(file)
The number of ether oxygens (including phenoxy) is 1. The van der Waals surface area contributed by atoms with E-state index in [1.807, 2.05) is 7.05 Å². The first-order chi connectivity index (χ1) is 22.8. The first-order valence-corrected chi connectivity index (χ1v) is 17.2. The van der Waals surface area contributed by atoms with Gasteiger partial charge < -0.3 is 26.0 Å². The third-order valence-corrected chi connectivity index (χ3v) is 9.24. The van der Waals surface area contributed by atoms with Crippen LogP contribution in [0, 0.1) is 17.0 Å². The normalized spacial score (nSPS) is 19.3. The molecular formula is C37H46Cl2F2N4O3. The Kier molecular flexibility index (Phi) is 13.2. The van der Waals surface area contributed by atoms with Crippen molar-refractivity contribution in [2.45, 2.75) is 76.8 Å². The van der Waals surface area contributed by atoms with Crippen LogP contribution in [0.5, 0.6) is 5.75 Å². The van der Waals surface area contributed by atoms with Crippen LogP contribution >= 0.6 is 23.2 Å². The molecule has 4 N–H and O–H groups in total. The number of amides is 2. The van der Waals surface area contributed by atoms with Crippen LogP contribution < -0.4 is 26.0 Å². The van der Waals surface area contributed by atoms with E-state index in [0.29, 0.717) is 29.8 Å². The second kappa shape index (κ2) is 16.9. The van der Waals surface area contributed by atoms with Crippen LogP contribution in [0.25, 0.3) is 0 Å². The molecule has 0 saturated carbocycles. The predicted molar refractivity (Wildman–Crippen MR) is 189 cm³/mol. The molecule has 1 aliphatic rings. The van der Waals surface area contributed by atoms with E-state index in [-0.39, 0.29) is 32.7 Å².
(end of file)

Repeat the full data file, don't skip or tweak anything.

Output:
The number of ether oxygens (including phenoxy) is 1. The van der Waals surface area contributed by atoms with E-state index in [1.807, 2.05) is 7.05 Å². The first-order chi connectivity index (χ1) is 22.8. The first-order valence-corrected chi connectivity index (χ1v) is 17.2. The van der Waals surface area contributed by atoms with Gasteiger partial charge < -0.3 is 26.0 Å². The third-order valence-corrected chi connectivity index (χ3v) is 9.24. The van der Waals surface area contributed by atoms with Crippen LogP contribution in [0, 0.1) is 17.0 Å². The normalized spacial score (nSPS) is 19.3. The molecular formula is C37H46Cl2F2N4O3. The Kier molecular flexibility index (Phi) is 13.2. The van der Waals surface area contributed by atoms with Crippen molar-refractivity contribution in [2.45, 2.75) is 76.8 Å². The van der Waals surface area contributed by atoms with Crippen LogP contribution in [0.5, 0.6) is 5.75 Å². The van der Waals surface area contributed by atoms with Crippen LogP contribution >= 0.6 is 23.2 Å². The molecule has 4 N–H and O–H groups in total. The number of amides is 2. The van der Waals surface area contributed by atoms with Crippen LogP contribution < -0.4 is 26.0 Å². The van der Waals surface area contributed by atoms with E-state index in [0.29, 0.717) is 29.8 Å². The second kappa shape index (κ2) is 16.9. The van der Waals surface area contributed by atoms with Crippen LogP contribution in [0.25, 0.3) is 0 Å². The molecule has 0 saturated carbocycles. The predicted molar refractivity (Wildman–Crippen MR) is 189 cm³/mol. The molecule has 1 aliphatic rings. The van der Waals surface area contributed by atoms with E-state index in [-0.39, 0.29) is 32.7 Å².